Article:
Any value in the glass lids? Are they better, worse, or it doesn't even matter?
Also, what is a dutch oven, and what does one do with it?
Sorry if these questions are silly- i have a lot to learn...
I have both, and don't think it matters much. Certainly not enough to buy supplemental lids. I would advise that you just go with the lids that come with your cookware, at first. Then, if you develop preferences, you can always convert later on if necessary.
A true Dutch oven is a cast-iron pot that has three short legs on the bottom and a recessed lid that will hold hot coals. It was actually used to bake in. They are still available, and are popular with campers and historical reenactors.
What is called a Dutch oven nowadays actually is a flat-bottomed kettle, usually with a domed lid. It's used either on the range (great for making stews, pot roasts, etc.) or inside the oven. Most of the ones you see are enamaled cast iron, but plain cast iron is available as well.
BTW, there is no such thing as a silly question. Everyone has to start sometime. And we all learn all the time.
Gardenlad, good info. I would add that just about every line of cookware (stainless, anodized, nonstick, etc) today includes a Dutch oven-ish pan.
I prefer the enameled cast iron for braising and stewing. I have two sizes of Staub and one Le Creuset. The enamel allows you to cook without the worry of an interaction between any acidic foods and uncoated cast iron. But do know that these pans are quite heavy.
I also have a SS Dutch oven and one that is nonstick. They are great for soups or any large amount of food.
Can't fault the Le Creuset for durability. I have a Le Creuset Dutch oven, part of a set we recieved as a wedding present; and we're in the 40th year of a trial marraige (and beginning to think it's going to work out).
Only two problems with the Le Creuset. First is the size. For the sorts of things I cook in that kind of pot, it's kind of small. So I use my straight cast-iron kettles instead. The Le Creuset makes a great rice cooker, though.
I would have to say that for anyone who doesn't want to go through the bother of curing and maintaining cast iron, the enameled stuff is hard to beat.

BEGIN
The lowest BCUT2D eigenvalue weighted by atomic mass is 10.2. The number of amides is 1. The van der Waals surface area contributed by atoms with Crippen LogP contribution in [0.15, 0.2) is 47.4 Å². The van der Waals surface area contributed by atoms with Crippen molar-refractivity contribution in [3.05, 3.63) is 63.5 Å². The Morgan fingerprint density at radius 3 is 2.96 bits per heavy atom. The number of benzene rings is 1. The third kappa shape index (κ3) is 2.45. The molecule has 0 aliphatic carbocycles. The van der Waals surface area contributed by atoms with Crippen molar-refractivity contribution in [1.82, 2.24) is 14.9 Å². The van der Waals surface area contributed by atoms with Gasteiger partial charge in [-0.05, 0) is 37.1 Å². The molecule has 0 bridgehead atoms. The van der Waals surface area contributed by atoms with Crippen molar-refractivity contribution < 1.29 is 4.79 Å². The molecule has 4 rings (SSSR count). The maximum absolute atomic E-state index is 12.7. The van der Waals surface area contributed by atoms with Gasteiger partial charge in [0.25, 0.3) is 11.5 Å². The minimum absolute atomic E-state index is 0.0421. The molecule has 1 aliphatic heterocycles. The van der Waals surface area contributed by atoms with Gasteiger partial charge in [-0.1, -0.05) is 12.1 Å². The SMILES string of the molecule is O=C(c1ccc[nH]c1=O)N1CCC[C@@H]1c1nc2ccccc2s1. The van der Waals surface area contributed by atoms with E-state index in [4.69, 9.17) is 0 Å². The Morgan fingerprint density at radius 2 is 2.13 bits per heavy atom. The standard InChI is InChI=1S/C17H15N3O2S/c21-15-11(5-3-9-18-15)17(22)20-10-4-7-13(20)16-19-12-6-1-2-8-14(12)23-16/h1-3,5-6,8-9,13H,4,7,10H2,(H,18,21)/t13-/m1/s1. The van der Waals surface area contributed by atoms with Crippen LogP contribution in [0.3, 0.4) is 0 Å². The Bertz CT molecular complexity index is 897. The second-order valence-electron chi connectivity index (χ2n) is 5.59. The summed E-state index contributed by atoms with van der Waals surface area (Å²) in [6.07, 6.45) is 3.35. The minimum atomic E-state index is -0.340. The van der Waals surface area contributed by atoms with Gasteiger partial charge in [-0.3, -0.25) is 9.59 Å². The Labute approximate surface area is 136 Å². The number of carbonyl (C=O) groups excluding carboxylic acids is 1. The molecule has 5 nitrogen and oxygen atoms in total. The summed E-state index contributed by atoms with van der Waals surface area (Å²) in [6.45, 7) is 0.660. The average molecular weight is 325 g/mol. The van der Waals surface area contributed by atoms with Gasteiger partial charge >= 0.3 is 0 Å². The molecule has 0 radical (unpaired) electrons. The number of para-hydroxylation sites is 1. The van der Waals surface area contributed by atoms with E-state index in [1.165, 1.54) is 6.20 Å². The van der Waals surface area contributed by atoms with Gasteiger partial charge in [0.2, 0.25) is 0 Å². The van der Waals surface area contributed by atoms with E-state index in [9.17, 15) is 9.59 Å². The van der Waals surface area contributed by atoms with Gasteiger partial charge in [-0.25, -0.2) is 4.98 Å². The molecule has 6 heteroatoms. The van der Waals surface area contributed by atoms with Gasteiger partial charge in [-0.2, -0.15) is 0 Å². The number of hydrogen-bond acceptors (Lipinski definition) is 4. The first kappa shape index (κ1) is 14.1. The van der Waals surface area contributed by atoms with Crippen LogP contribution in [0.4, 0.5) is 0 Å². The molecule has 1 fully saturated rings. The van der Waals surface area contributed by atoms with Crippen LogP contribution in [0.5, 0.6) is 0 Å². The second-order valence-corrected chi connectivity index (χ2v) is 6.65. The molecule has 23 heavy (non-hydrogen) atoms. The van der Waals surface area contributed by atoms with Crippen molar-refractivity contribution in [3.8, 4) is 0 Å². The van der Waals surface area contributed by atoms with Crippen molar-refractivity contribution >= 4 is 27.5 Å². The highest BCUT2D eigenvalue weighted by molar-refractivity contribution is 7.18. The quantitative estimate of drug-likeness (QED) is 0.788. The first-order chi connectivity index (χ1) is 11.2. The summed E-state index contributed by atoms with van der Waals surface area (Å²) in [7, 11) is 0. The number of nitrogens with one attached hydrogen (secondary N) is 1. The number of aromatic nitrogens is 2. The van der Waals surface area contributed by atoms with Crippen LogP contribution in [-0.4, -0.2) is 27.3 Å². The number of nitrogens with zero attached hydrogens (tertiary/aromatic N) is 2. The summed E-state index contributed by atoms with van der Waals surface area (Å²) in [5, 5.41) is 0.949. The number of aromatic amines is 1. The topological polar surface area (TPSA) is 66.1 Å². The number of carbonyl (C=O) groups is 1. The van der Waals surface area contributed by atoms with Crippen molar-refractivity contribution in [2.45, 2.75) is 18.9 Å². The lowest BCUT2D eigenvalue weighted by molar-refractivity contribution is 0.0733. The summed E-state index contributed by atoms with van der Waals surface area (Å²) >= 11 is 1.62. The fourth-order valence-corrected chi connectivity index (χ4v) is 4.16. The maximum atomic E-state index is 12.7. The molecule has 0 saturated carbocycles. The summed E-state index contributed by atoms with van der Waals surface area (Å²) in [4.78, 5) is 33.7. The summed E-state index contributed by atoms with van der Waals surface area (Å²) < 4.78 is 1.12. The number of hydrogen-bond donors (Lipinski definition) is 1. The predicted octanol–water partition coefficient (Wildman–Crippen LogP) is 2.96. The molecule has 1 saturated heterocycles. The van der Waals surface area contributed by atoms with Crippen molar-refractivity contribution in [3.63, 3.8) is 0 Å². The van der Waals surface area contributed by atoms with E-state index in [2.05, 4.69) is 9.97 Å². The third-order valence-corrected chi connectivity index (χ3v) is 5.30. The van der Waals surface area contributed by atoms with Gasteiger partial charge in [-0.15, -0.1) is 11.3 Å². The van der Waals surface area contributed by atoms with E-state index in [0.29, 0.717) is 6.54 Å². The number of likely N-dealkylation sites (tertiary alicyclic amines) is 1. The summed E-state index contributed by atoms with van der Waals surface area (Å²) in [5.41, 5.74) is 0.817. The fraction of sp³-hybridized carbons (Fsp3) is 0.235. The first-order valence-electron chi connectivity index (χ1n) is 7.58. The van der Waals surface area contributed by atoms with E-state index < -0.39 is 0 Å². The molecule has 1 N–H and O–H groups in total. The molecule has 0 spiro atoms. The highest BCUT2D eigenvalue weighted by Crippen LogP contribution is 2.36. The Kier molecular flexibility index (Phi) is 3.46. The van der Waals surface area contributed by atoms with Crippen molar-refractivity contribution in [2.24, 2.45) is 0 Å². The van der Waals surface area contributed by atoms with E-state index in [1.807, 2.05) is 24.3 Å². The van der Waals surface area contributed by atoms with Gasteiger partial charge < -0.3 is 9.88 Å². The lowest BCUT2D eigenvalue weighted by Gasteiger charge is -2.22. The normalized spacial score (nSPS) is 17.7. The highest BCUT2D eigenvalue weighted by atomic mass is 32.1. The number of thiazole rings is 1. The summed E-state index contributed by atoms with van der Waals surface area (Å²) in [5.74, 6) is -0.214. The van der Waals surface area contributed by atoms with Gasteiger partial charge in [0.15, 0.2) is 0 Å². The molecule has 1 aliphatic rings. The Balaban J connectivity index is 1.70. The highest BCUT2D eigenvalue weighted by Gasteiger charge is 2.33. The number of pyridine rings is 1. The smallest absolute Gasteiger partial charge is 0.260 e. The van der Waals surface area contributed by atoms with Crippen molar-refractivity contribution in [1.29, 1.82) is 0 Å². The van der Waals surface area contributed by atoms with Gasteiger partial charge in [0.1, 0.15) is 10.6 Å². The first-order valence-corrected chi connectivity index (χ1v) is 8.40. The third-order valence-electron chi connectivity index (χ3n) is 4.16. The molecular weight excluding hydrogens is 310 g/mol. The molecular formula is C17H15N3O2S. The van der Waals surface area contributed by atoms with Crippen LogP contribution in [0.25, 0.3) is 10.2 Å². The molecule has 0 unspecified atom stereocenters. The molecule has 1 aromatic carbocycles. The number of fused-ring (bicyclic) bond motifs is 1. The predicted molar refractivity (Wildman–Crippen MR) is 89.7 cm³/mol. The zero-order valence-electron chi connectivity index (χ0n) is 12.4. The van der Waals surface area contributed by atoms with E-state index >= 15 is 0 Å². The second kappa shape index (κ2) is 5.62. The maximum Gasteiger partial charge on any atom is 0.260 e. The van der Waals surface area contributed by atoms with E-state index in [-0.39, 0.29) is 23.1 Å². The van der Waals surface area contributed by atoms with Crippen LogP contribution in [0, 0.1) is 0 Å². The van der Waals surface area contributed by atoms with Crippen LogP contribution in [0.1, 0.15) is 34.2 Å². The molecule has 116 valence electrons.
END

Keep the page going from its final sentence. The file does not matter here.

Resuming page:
"Only two problems with the Le Creuset. First is the size. For the sorts of things I cook in that kind of pot, it's kind of small."
So what's the second problem, gardenlad? :-)
Listen, if you've been able to stay successfully married for 40 years (ours is 38), then you darn well deserve to buy yourself a bigger LC or Staub dutch oven.
I kid, I kid. If you're happy with your ol' real cast-iron stuff, forge on.
>So what's the second problem, gardenlad? :-) Country of origin.
I don't like glass lids. Once the stuff in the pot/pan is cooking, the lid is too fogged up to see anything, so what's the point. When they break they are expensive to replace. I don't mind a dent in a metal lid, I do mind broken glass.
It's all personal choice. I prefer glass lids. I don't think they always fog up too much to see, and I definitely prefer to see the sights! I've never broken the glass on a lid, although I have had the handle separate from the glass.
Momj, have you ever actually broken a glass lid? Or is that just theory?
I've never broken one. You almost have to work at it to break tempered glass. When I was young, my mom had an all-glass skillet with glass lid. Only metal was a ribbon-like band that held the wire handle in place. She must have had that 40 years without either part breaking.
Don't get me wrong. I'm not particularly wedded to glass lids---though I do like them. My feeling is, why spend money to replace any lid, unnecessarily? I say, go with what comes with the cookware until such time as it proves unsatisfactory. Then you can replace it.